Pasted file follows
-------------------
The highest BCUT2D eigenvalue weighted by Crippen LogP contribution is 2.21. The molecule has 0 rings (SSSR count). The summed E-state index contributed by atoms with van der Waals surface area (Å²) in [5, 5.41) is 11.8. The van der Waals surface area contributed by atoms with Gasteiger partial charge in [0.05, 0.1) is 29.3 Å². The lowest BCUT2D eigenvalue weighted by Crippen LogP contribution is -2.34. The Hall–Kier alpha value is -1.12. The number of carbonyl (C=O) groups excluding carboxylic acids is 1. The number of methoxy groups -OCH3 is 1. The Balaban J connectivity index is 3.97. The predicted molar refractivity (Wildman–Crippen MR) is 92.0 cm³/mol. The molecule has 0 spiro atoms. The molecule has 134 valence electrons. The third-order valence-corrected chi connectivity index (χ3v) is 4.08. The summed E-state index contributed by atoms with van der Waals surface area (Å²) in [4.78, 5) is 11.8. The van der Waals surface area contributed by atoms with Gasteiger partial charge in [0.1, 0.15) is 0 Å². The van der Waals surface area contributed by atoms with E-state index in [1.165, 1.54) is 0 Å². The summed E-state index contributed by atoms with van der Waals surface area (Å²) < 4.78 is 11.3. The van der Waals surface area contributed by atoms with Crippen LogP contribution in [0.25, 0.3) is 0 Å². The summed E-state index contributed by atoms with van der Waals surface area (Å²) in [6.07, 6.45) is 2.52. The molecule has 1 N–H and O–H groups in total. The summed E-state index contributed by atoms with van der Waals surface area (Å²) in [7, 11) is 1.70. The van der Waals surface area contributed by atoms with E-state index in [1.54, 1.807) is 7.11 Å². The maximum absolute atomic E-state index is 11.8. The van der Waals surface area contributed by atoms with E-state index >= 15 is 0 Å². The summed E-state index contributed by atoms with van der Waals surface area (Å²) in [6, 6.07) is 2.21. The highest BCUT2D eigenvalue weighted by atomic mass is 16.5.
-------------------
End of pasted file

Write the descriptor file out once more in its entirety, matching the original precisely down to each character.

The highest BCUT2D eigenvalue weighted by Crippen LogP contribution is 2.21. The molecule has 0 rings (SSSR count). The summed E-state index contributed by atoms with van der Waals surface area (Å²) in [5, 5.41) is 11.8. The van der Waals surface area contributed by atoms with Gasteiger partial charge in [0.05, 0.1) is 29.3 Å². The lowest BCUT2D eigenvalue weighted by Crippen LogP contribution is -2.34. The Hall–Kier alpha value is -1.12. The number of carbonyl (C=O) groups excluding carboxylic acids is 1. The number of methoxy groups -OCH3 is 1. The Balaban J connectivity index is 3.97. The predicted molar refractivity (Wildman–Crippen MR) is 92.0 cm³/mol. The molecule has 0 spiro atoms. The molecule has 134 valence electrons. The third-order valence-corrected chi connectivity index (χ3v) is 4.08. The summed E-state index contributed by atoms with van der Waals surface area (Å²) in [4.78, 5) is 11.8. The van der Waals surface area contributed by atoms with Gasteiger partial charge in [0.1, 0.15) is 0 Å². The van der Waals surface area contributed by atoms with E-state index in [1.165, 1.54) is 0 Å². The summed E-state index contributed by atoms with van der Waals surface area (Å²) < 4.78 is 11.3. The van der Waals surface area contributed by atoms with Crippen LogP contribution in [0.25, 0.3) is 0 Å². The summed E-state index contributed by atoms with van der Waals surface area (Å²) in [6.07, 6.45) is 2.52. The molecule has 1 N–H and O–H groups in total. The summed E-state index contributed by atoms with van der Waals surface area (Å²) in [7, 11) is 1.70. The van der Waals surface area contributed by atoms with E-state index in [1.54, 1.807) is 7.11 Å². The maximum absolute atomic E-state index is 11.8. The van der Waals surface area contributed by atoms with E-state index >= 15 is 0 Å². The summed E-state index contributed by atoms with van der Waals surface area (Å²) in [6, 6.07) is 2.21. The highest BCUT2D eigenvalue weighted by atomic mass is 16.5.